How to calculate the peak sunshine hours and photovoltaic power generation

1.1 Evaluation index of photovoltaic power generation system

1.1.1 Calculation of peak sunshine hours and power generation Peak sunshine hours and resource division

First of all, we must distinguish the difference between the concept of sunshine time and sunshine time.

Sunshine time refers to the exposure time of sunlight from sunrise to sunset in a day. The sunshine hours refers to the time when the sunlight reaches a certain irradiance (usually 120W/m2 measured by the meteorological station) in a day until the time is less than this value. Obviously, the sunshine hours are less than the sunshine time.

The peak sunshine hours is the number of hours under the standard test conditions (irradiance G=1000W/m2) converted from the local solar radiation. That is, HG, the ratio of the total solar radiation H to the standard irradiance G on the ground level within a period of time (month by month or year), sometimes referred to as equivalent utilization hours. Internationally, solar energy resources are usually divided into three types of regions:

①High irradiance areas (2200kW·h/m2·a), such as the southwestern United States and the Sahara Desert in Africa

②Medium irradiance areas (1700kW, h/m2·a), such as most areas of the United States and southern Europe, etc.

③ Low irradiance areas (1100kW·h/m2·a), such as Central Europe, Germany, etc. Estimation of power generation

Before the photovoltaic power generation system (power station) is formally established, the power generation of the photovoltaic array must be predicted. This is indispensable in the pre-feasibility or feasibility study report. Because investors are eager to know the amount of electricity generated when they consider investing in a photovoltaic power generation project in a certain place, so as to understand the economic and social benefits such as the expected profit level and the potential for reducing CO2 emissions after the project is implemented. Of course, the factors that affect the cost of power generation or the on-grid price include a series of factors such as local solar resources, photovoltaic system efficiency and power generation, system reliability, and energy grid quality, initial investment scale, operation and maintenance costs, loan ratios, and interest rate taxes. It is one of the most important indicators. If a period of time is set as a year, the annual power generation estimate formula of the photovoltaic power generation system (power station) is:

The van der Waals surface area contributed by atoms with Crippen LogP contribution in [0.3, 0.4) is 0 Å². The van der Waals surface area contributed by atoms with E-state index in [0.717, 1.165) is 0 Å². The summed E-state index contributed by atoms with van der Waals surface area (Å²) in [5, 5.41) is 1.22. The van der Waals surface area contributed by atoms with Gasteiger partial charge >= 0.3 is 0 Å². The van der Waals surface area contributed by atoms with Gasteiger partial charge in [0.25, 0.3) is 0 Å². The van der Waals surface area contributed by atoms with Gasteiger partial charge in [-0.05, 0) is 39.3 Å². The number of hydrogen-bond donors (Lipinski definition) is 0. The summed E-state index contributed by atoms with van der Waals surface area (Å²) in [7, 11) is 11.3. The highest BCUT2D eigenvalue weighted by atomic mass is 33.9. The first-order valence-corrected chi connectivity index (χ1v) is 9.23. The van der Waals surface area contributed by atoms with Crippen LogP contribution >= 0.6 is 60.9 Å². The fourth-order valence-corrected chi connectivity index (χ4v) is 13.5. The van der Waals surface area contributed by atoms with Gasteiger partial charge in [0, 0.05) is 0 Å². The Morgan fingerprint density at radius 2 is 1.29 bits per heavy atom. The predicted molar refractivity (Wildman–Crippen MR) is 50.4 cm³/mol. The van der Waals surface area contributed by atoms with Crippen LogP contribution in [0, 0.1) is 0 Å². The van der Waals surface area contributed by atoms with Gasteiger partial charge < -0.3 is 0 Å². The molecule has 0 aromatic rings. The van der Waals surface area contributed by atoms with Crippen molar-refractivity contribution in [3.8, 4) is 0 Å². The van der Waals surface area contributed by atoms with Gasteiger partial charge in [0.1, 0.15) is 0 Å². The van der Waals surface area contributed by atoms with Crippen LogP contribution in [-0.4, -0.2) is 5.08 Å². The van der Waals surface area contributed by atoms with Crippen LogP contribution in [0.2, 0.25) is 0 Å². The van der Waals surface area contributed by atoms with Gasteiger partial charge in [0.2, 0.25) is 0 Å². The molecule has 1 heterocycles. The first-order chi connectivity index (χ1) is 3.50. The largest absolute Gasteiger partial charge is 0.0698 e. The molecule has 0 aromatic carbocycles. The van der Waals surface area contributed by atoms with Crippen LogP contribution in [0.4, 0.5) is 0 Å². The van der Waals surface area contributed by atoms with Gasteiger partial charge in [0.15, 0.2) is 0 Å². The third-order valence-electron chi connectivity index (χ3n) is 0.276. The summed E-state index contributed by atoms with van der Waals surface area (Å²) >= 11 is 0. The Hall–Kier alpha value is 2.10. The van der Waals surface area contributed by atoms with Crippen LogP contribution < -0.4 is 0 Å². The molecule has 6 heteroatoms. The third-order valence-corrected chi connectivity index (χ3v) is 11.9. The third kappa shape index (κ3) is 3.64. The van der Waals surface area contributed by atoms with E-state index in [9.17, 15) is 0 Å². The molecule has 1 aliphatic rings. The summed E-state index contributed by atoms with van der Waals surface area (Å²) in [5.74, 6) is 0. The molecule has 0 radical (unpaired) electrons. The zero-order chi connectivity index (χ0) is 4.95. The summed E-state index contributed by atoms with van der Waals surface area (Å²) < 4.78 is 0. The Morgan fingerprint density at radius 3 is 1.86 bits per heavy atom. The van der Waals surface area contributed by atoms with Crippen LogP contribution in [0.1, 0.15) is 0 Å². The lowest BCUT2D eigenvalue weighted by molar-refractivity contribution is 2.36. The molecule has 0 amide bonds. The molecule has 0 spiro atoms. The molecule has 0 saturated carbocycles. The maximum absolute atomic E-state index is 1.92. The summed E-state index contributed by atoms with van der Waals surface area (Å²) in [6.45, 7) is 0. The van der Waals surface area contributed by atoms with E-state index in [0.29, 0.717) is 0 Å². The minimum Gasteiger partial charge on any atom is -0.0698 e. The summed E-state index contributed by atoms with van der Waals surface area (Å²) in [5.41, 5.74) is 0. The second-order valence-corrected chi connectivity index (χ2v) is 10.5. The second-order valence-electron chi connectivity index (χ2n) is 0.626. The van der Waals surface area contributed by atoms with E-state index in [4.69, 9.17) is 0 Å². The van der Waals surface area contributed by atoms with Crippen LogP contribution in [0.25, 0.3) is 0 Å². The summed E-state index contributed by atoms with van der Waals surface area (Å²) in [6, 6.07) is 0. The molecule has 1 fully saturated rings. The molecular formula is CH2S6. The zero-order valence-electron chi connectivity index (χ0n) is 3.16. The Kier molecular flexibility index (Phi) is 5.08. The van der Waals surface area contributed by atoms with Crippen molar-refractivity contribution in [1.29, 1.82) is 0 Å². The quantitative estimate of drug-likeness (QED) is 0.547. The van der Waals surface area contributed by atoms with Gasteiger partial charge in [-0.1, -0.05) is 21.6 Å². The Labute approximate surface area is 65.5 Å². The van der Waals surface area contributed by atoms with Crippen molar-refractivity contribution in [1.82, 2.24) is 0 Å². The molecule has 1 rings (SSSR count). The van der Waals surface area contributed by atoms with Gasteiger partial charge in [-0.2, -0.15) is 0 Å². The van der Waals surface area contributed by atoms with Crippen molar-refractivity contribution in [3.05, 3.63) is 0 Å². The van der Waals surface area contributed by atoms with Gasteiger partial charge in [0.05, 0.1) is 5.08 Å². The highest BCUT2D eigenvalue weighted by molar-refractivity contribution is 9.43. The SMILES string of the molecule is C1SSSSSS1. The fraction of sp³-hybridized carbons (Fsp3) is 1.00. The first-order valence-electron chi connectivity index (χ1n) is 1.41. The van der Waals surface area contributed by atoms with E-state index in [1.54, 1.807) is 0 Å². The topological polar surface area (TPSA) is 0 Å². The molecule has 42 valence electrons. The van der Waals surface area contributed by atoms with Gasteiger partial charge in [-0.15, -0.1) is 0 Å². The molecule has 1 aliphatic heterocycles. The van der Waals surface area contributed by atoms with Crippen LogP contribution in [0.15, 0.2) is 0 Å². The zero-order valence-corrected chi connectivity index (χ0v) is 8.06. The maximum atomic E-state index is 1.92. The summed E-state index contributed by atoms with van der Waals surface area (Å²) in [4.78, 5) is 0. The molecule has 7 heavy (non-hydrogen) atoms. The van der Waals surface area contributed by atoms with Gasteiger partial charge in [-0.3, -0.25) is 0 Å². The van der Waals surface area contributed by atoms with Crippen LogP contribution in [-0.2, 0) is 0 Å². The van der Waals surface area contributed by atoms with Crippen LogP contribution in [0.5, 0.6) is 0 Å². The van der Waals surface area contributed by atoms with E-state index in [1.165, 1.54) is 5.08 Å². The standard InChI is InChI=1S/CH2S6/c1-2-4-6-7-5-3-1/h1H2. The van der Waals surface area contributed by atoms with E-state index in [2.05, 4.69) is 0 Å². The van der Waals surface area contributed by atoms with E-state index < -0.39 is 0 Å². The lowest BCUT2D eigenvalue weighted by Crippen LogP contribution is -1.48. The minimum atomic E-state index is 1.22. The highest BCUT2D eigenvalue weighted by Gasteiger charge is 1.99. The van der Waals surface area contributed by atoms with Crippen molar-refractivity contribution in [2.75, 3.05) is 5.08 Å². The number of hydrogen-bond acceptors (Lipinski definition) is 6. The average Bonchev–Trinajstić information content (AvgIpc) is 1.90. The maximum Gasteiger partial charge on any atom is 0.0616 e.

In the formula, EAC—— annual power generation of photovoltaic system (AC), kW·h;

P0——Rated DC power of photovoltaic array;

Yr——The annual peak sunshine hours of solar energy;

K——comprehensive system efficiency.

Regarding the K value, there are many influencing factors, including the comprehensive effects of photovoltaic module series, parallel matching loss, temperature rise loss, module performance degradation, line loss, shading, and dust and stain loss. The best K value is 0.84. In engineering design, the grasp of K value is related to actual experience. At present, for China’s estimated photovoltaic system power generation, the K value is 60%-70% for stand-alone photovoltaic power stations; 80% to 85% for centralized grid-connected photovoltaic power stations; 75% to 80% for distributed grid-connected photovoltaic systems .

1.2 Performance ratio of photovoltaic power generation system

In evaluating the performance of photovoltaic power plant systems, performance ratio (PR) is one of the main indicators. It is defined as the ratio of photovoltaic power generation to solar energy resources, namely:

Performance ratio = full power generation hours / peak sunshine hours = actual AC power generation / ideal state DC power generation

Expressed by the formula:

          PR=EAC / P0Yr

Compared with the previous calculation formula of power generation, the performance ratio PR is equivalent to the comprehensive system efficiency K. Because the reflected factors include: the electrical efficiency of the system (series and parallel loss of components, inverter efficiency, transformer efficiency and other equipment efficiency, temperature rise loss, line loss, etc.), component degradation, shielding conditions, light reflection loss, MPPT error, Measurement errors, failure conditions, and operation and maintenance levels are undoubtedly the most important evaluation indicators for photovoltaic systems. This indicator excludes regional and solar resource differences, and more objectively reflects the performance and quality of the photovoltaic system itself.

In addition, after performing temperature and spectral corrections, and excluding the differences between these two aspects, it can be called the standard performance ratio. Divide the performance ratio by the floor area to get the performance ratio per unit area, that is, not only the quality is good, but the area design is also excellent.